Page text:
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A Political Bill: Ottawa’s Insider Reforms Only Add Confusion

Updated: Mar 31, 2018

First published in The National Post


By: Anita Anand

The Ontario Securities Commission recently finished prosecuting what it termed "the biggest insider trading case in Canadian history." The verdict in this case, involving tipping and insider trading charges against Andrew Rankin, was touted as a victory for the OSC since Rankin was convicted on four counts of tipping. Others viewed the case as only a moderate win since the insider trading charges were not successful. Regardless of the end result, the case suggests that prosecution of insider trading pursuant to provincial legislation is alive and well. But the case also raises the question of whether additional or revised insider trading laws are necessary. The federal government believes that they are, as recent amendments to the Criminal Code contained in Bill C-13 evidence. The problem is that the Bill C-13 reforms add confusion to an already complex body of regulatory and constitutional law.


Bill C-13 was the federal government's response to the supposed crisis in investor confidence in Canada that coincided with a similar crisis in the United States following the fall of Enron. The amendments resemble provincial legislation in prohibiting insider trading and tipping. But there are some differences. First, Bill C- 13 targets "inside information" as a whole while the provincial law focuses on knowledge of undisclosed "material fact" or "material change." The definitions of material fact and inside information are almost identical; indeed, the definition of inside information appears to encompass both material change and material fact.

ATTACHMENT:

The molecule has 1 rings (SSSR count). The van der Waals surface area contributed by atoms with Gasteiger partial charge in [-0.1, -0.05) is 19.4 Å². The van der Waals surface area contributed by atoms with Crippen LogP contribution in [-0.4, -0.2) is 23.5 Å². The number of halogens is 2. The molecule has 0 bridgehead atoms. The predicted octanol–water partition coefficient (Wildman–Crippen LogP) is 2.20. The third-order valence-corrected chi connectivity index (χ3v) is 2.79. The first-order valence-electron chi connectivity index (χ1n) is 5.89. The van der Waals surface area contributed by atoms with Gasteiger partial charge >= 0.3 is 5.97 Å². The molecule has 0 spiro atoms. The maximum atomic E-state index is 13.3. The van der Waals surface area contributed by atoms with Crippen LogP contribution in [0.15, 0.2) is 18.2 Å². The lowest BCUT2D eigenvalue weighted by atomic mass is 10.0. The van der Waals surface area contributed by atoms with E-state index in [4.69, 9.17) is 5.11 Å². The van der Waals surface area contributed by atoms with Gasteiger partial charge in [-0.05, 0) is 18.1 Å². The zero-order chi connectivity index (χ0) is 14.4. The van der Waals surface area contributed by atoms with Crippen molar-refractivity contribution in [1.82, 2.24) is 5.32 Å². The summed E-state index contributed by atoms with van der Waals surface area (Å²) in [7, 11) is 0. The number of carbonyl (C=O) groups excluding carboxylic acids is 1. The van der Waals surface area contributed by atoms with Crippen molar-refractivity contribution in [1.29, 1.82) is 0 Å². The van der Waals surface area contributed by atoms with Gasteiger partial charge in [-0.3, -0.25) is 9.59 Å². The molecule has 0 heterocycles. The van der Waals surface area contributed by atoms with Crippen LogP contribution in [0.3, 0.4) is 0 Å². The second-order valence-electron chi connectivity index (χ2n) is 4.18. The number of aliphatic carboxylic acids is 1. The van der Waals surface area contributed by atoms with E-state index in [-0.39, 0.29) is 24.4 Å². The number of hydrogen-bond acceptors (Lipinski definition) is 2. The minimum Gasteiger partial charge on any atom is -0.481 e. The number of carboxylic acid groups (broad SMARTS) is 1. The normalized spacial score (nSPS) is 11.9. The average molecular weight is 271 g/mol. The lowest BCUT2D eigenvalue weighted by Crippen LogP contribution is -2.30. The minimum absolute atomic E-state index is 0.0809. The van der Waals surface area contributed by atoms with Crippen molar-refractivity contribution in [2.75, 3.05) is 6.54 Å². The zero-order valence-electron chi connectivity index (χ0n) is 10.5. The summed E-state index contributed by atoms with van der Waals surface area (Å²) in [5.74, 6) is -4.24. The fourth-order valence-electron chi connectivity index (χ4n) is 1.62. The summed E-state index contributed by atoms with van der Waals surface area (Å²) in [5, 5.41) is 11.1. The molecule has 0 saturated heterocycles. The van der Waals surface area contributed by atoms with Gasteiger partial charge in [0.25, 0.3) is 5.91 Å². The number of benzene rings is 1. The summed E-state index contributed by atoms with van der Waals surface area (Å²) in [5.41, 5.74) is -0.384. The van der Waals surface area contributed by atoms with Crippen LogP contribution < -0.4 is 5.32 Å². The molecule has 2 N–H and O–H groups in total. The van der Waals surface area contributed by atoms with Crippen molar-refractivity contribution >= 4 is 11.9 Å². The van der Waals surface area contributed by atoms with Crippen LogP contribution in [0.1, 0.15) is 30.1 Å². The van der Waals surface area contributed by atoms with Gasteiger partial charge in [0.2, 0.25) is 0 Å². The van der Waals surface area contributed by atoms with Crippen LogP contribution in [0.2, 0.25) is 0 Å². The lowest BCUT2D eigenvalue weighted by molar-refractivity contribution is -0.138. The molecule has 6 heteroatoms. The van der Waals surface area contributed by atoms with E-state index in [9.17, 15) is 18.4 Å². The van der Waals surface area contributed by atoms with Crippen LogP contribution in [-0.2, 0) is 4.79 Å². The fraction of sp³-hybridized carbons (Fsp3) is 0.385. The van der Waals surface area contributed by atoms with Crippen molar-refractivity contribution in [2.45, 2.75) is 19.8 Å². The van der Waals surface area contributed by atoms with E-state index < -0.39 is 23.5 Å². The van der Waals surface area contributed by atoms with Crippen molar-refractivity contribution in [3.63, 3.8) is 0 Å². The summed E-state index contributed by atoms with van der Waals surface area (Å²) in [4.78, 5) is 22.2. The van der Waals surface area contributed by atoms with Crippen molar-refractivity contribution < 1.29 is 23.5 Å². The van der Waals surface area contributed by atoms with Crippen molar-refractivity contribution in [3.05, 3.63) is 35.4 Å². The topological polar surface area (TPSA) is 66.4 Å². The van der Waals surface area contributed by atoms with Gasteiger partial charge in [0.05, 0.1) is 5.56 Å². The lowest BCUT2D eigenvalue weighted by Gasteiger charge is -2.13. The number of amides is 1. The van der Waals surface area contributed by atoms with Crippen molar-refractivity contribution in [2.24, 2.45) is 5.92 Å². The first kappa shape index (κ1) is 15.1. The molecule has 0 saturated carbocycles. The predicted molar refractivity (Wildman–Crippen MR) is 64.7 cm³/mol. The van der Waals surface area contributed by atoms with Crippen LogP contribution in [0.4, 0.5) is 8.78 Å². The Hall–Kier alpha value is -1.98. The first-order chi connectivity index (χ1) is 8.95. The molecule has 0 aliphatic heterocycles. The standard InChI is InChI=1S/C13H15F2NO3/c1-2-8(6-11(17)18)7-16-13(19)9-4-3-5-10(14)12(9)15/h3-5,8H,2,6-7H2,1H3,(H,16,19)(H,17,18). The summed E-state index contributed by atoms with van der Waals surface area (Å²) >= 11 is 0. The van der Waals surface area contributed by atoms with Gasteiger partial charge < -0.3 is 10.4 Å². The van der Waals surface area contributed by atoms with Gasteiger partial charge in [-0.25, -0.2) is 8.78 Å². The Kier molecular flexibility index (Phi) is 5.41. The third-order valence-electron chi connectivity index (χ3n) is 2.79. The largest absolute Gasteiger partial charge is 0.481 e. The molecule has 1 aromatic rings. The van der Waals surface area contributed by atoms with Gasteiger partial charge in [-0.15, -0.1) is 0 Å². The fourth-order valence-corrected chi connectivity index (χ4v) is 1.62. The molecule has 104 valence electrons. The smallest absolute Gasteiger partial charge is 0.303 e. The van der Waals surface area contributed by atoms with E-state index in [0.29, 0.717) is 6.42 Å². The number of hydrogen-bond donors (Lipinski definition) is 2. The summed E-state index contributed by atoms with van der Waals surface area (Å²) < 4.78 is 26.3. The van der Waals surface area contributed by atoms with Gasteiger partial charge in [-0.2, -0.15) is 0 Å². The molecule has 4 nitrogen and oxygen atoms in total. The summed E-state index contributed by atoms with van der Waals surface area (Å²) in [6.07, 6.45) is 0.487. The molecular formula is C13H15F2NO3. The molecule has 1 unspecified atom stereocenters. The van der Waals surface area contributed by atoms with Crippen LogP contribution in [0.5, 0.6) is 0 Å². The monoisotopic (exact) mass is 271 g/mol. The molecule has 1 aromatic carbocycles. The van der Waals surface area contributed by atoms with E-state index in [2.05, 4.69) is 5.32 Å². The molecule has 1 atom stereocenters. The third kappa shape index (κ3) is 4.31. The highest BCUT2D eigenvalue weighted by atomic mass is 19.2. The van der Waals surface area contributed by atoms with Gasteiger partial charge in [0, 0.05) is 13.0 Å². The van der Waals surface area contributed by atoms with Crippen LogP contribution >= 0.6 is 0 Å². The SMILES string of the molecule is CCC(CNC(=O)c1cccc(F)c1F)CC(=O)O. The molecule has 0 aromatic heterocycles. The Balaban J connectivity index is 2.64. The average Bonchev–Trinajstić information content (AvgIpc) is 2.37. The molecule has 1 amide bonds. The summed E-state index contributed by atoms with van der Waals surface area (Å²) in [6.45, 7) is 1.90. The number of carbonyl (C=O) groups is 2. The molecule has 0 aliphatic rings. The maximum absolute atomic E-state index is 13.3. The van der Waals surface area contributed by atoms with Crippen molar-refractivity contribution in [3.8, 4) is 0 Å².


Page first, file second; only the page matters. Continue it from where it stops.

Second, the Bill C-13 amendments contain a higher degree of knowledge for insider trading and tipping. The accused will be guilty of insider trading for "knowingly using inside information" as opposed to "knowing" a material fact or change under provincial legislation. To be convicted of tipping, the accused must knowingly convey inside information and know that there is a risk that the person will use the information whereas provincial tipping provisions do not have these knowledge requirements.


Third, there is a difference between the two pieces of legislation in terms of who is caught by the respective provisions. For example, insider trading prohibitions under securities legislation apply mainly to reporting issuers while the Criminal Code appears to have a broader catchment as it now extends to non- reporting issuers also.


What was the federal government's purpose in passing Bill C-13? Provincial securities legislation already contains prohibitions on insider trading and tipping. Did the federal government believe that the provincial laws were too weak? Or, more realistically, was the federal government attempting to send a political signal that it was responding to a "crisis" in investor confidence?


The federal reforms in Bill C-13 overlap with provincial legislation significantly. Of course, overlapping regulation is not a new thing. We see conflict between federal criminal laws and provincial laws in many areas, including fraud, market manipulation, distributing false prospectuses, etc. Legislation at two levels of government frequently contains different mens rea requirements and punishments for the same conduct, for example.


Established law tells us that under paramountcy, the federal law survives and the provincial law is ultra vires but only to the extent of the overlap. To be clear, paramountcy is a constitutional doctrine adopted to address conflicts between federal and provincial legislation. Under the doctrine, where federal and provincial laws deal with the same matter, the federal law will prevail and the provincial law will be rendered inoperative to the extent that it is inconsistent with the federal law.